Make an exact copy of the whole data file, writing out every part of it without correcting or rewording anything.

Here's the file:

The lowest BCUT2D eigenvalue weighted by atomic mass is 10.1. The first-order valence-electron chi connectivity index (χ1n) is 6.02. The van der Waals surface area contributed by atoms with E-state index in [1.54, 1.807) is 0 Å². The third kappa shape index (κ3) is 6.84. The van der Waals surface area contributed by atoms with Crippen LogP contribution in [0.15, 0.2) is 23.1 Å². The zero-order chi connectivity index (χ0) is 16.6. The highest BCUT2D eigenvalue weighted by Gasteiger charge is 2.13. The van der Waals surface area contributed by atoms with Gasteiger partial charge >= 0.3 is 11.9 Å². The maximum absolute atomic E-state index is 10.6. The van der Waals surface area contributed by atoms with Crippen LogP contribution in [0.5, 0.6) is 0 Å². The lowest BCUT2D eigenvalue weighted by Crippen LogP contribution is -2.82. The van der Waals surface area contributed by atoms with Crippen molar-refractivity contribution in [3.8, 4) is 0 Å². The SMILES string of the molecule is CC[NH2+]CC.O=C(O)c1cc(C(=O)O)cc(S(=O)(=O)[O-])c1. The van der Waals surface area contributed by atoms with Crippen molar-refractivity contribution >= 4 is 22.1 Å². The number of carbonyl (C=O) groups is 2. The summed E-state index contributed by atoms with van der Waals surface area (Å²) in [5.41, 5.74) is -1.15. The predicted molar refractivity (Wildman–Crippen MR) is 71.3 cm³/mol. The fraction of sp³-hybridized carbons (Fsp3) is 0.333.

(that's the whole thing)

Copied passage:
The lowest BCUT2D eigenvalue weighted by atomic mass is 10.1. The first-order valence-electron chi connectivity index (χ1n) is 6.02. The van der Waals surface area contributed by atoms with E-state index in [1.54, 1.807) is 0 Å². The third kappa shape index (κ3) is 6.84. The van der Waals surface area contributed by atoms with Crippen LogP contribution in [0.15, 0.2) is 23.1 Å². The zero-order chi connectivity index (χ0) is 16.6. The highest BCUT2D eigenvalue weighted by Gasteiger charge is 2.13. The van der Waals surface area contributed by atoms with Gasteiger partial charge >= 0.3 is 11.9 Å². The maximum absolute atomic E-state index is 10.6. The van der Waals surface area contributed by atoms with Crippen LogP contribution in [0.5, 0.6) is 0 Å². The lowest BCUT2D eigenvalue weighted by Crippen LogP contribution is -2.82. The van der Waals surface area contributed by atoms with Crippen molar-refractivity contribution in [3.8, 4) is 0 Å². The SMILES string of the molecule is CC[NH2+]CC.O=C(O)c1cc(C(=O)O)cc(S(=O)(=O)[O-])c1. The van der Waals surface area contributed by atoms with Crippen molar-refractivity contribution >= 4 is 22.1 Å². The number of carbonyl (C=O) groups is 2. The summed E-state index contributed by atoms with van der Waals surface area (Å²) in [5.41, 5.74) is -1.15. The predicted molar refractivity (Wildman–Crippen MR) is 71.3 cm³/mol. The fraction of sp³-hybridized carbons (Fsp3) is 0.333.